By Lawrence Goodman / January/February 2010
January 7th, 2010

In November 2008, Justin Vitarello approached his boss at a Washington, D.C., e-commerce company and told him he wanted some time off. "I need to go make this dream of mine a reality," Vitarello said. It wasn't too hard persuading his boss, who was his brother, Adam.

Adam Vitarello, a.k.a. Gewpee waves to people in Dupont Circle before the truck comes to a service stop. 
Dominic Bracco II/ The Washington Post
The first step toward the dream was buying a truck. Vitarello found a beat-up step van for $2,000 in New Jersey. It had been manufactured during the 1960s and through the years had been used by various owners to ferry around everything from tools to pickles. With his mother's help, Vitarello then gutted the inside and installed a refrigerator, a freezer, an air conditioning unit, and hot plates. He also scraped off all the paint, painted the wheels to look like those on a traveling circus wagon, and emblazoned "The Fojol Brothers of Merlindia, A Traveling Culinary Carnival" on the side. Voilà! The dream was realized. Vitarello became a street-food vendor.

This, however, is no ordinary street-vendor operation. A loudspeaker blares out opera and John Philip Souza marches whenever the van is motion. When it's parked for the lunch hour, New Zealand folk or Radiohead are the music of choice. When Justin and his two partners arrive at their lunch location, they send a tweet to their 3,400 Twitter fans to let them know where they've set up. Vitarello lays out blankets on which customers can sit, and he invites all kinds of street performers—jugglers, stilt walkers, acrobats, and hula hoopers—to come by and put on a show. Some of these performers are local office workers pursuing their own dreams before having to go back inside.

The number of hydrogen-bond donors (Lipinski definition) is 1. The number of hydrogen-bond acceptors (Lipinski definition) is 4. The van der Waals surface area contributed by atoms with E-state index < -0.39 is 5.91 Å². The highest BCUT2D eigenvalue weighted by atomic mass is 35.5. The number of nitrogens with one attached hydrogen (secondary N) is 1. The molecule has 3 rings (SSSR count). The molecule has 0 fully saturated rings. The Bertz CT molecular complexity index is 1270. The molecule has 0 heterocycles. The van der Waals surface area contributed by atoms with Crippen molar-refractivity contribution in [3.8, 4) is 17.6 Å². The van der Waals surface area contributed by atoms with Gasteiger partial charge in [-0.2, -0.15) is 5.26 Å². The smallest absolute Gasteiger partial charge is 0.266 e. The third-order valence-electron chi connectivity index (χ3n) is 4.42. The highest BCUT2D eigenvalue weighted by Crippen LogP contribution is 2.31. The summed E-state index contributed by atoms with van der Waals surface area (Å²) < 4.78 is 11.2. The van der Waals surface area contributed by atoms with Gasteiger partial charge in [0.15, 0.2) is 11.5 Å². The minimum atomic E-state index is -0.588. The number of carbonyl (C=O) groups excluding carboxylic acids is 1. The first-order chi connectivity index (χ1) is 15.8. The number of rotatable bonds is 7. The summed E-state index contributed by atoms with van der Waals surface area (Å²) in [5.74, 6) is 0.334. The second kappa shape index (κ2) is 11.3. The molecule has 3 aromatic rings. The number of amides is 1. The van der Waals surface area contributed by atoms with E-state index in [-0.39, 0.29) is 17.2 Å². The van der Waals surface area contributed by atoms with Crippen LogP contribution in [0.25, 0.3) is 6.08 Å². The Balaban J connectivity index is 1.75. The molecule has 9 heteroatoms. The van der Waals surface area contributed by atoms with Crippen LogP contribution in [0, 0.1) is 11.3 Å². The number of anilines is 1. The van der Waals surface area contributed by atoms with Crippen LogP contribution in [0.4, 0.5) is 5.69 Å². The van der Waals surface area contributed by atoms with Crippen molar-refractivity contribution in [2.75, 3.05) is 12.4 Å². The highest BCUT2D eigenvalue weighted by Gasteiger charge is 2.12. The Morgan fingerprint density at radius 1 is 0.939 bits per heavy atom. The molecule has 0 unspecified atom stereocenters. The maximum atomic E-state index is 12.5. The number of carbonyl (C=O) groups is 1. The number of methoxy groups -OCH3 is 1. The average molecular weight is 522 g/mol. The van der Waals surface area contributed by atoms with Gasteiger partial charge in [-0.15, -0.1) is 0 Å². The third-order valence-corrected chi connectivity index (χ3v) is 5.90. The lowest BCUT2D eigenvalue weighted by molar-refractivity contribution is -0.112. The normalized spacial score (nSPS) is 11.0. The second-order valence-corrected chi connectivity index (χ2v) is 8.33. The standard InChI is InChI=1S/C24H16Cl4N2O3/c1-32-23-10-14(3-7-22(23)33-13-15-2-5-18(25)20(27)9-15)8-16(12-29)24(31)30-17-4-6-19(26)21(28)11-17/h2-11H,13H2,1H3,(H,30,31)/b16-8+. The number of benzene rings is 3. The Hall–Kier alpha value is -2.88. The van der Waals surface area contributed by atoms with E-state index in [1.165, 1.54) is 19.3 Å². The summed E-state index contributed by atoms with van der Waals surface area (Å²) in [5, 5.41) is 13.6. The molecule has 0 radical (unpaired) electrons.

Vitarello says he drew some of his inspiration from a research trip to the Circus World Museum in Wisconsin he made a few years back. "Fojol Brothers" is an allusion to the Ringling Brothers, and "Merlindia" is intended to conjure up images of Merlin and, by extension, the magic of the circus. Oh, and when they're on duty the brothers also wear costumes— fake moustaches, bright gloves, and multicolored turbans.

 Justin Vitarello, a.ka. Dingo, hands lunch through the serving window of the Fojol Brothers Truck. The menu is Indian-inspired.
Dominic Bracco II/ The Washington Post
Vitarello, a double concentrator in business economics and public policy, says he became fascinated by "what a circus means to a country in a recession and at war." He then decided his food truck would be a traveling carnival, offering customers a distraction from their day-to-day woes. "Our concept involves smells and colors and music and taste," Vitarello says.

As for food, Vitarello and his partners work with a former hot dog vendor turned Indian-cuisine chef, who makes curries, chicken tikka masala, and saag paneer (spinach and paneer cheese). They also sell a number of homemade concoctions, includingmango lassi pops and garlic-flavored chips.

Finally, they have given themselves handles. Justin goes by the name Dingo, which he likes because it resembles the first name of Ringo Starr. Adam, a former international relations and history concentrator, is known as Gewpee. No one quite knows why.

"It's a pretty surreal experience being in the truck," Adam says. "It's unreal the number of people who were staring in awe at us from their office windows. People would smile and wave even before they knew what they saw."

Since the end of September, Vitarello has been going out five days a week to serve lunch. He gives a portion of his profits to charity and soon plans to bring along some of the at-risk youth he mentors to give them a feel of what it's like to run a business. He now has about 100 to 200 customers and soon plans an expansion. Says Vitarello, "Maybe more trucks, maybe new cuisines, maybe who knows?" 

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January/February 2010